As we may well know, Christianity as a whole stands or falls with the truth of the resurrection. St. Paul clearly emphasizes this in 1 Corinthians 15:12-14 - “Now if Christ is preached as raised from the dead, how can some of you say that there is no resurrection of the dead? But if there is no resurrection of the dead, then Christ has not been raised; if Christ has not been raised, then our preaching is in vain and your faith is in vain.” And he continues in the same chapter from verses 16-18 “For if the dead are not raised, then Christ has not been raised. If Christ has not been raised, your faith is futile and you are still in your sins. Then those also who have fallen asleep in Christ have perished.” So in the resurrection of Christ, death is swallowed up in victory. As such, we can ask together with St. Paul tonight, ‘Where, o death, is your victory? Where, o death is your sting? (1 Corinthians 15:55)’. That is why tonight we shout and sing Alleluia, because by the death and resurrection of Christ, He has conquered sin and death, and we all who believe in Him have a sure hope in the resurrection of our bodies after we die. This truth is affirmed by Tertullian, who also attests that: ‘the Christian hope is the resurrection of the dead; we are what we are because we believe in the resurrection.’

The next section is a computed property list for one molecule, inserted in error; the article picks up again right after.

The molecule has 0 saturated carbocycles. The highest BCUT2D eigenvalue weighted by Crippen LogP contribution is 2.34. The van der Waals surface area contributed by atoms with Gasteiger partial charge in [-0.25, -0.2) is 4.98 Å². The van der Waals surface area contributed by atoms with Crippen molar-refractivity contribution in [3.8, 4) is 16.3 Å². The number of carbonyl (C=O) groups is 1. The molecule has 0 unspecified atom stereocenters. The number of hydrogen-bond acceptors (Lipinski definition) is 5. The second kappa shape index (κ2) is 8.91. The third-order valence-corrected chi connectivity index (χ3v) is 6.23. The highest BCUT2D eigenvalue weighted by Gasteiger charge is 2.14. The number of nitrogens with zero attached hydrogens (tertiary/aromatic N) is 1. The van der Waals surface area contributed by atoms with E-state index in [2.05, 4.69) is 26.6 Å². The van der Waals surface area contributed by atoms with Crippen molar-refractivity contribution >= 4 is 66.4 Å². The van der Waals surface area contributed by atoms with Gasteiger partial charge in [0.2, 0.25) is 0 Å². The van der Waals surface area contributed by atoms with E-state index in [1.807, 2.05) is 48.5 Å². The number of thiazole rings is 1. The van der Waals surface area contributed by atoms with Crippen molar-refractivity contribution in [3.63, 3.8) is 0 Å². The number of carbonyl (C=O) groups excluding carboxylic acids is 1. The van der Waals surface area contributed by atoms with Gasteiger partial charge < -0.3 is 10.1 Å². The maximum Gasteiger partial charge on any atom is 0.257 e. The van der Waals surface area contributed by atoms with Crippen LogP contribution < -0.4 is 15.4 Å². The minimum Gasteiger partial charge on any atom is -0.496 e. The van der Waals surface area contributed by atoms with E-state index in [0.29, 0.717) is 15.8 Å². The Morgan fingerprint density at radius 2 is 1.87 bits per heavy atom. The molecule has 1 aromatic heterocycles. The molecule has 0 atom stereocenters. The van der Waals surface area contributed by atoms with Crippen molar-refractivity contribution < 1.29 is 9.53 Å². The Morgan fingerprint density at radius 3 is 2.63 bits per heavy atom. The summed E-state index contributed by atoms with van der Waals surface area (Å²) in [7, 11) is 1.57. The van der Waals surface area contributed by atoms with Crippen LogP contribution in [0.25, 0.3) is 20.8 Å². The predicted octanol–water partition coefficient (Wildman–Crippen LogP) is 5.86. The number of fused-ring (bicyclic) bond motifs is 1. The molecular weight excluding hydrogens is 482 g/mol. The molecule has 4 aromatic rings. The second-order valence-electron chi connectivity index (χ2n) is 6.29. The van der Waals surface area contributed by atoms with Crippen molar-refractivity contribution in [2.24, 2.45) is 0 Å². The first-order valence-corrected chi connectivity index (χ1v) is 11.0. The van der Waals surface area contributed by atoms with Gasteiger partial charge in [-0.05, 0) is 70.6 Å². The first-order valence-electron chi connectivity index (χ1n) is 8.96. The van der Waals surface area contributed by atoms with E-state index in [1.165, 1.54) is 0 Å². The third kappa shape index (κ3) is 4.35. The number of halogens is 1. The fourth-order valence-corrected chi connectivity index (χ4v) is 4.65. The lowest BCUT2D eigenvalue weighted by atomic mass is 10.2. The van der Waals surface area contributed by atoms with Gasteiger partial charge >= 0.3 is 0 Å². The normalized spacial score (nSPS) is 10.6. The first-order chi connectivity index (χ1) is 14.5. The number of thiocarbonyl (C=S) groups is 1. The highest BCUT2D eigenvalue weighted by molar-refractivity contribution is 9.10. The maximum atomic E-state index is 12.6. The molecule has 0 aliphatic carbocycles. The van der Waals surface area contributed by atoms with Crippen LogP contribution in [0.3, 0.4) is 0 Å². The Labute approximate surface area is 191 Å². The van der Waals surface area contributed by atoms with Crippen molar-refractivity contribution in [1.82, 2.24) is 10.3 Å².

Therefore, what we celebrate tonight is a feast of the Lord who has triumphed over death, but also it is a feast for us who shall triumph over death at the end of our earthly course. So it is not enough to accept that God exists without believing that He sent His Son to come and save us from our sins. And it is not enough to believe that God sent His Son Jesus Christ and He was born of the Blessed Virgin Mary, without believing that this Son of His later died and was buried. And it is not enough to believe that yes, Jesus carried the cross, died and was buried, without believing that He also rose from the dead. For what marks out the Christian from others is this certainty that Christ is risen, and that He has transformed our own death into a new birth. This is what baptism achieves in us as St. Paul recounts in Romans 6:4 that “we were indeed buried with Christ through baptism into death, so that just as Christ was raised from the dead by the glory of the Father, we too might live in newness of life.” By this the Christian is invited to die to sin and to the ‘former man’ and be reborn into a new life in God, so that baptism as the day of our resurrection should also be the beginning of a totally new moral way of life for us. The transition from the works of flesh: “immorality, impurity, licentiousness, idolatry, sorcery, hatred, rivalry, jealousy, outbursts of fury, dissensions” to the works of the Spirit: “love, joy, peace, patience, kindness, generosity, faithfulness, gentleness, self-control” (Galatians 5:19-23). As we celebrate with outbursts of joy the resurrection of the Lord tonight as an Easter people, let us pray and ask the Lord to transform us to become a true alleluia people who would praise Him not just with our lips but most importantly with our lives by making us die to ourselves, especially to sin so that we can share the new life of Christ leading Godly lives according to the works of the Spirit. We ask this through Christ our Lord. Amen.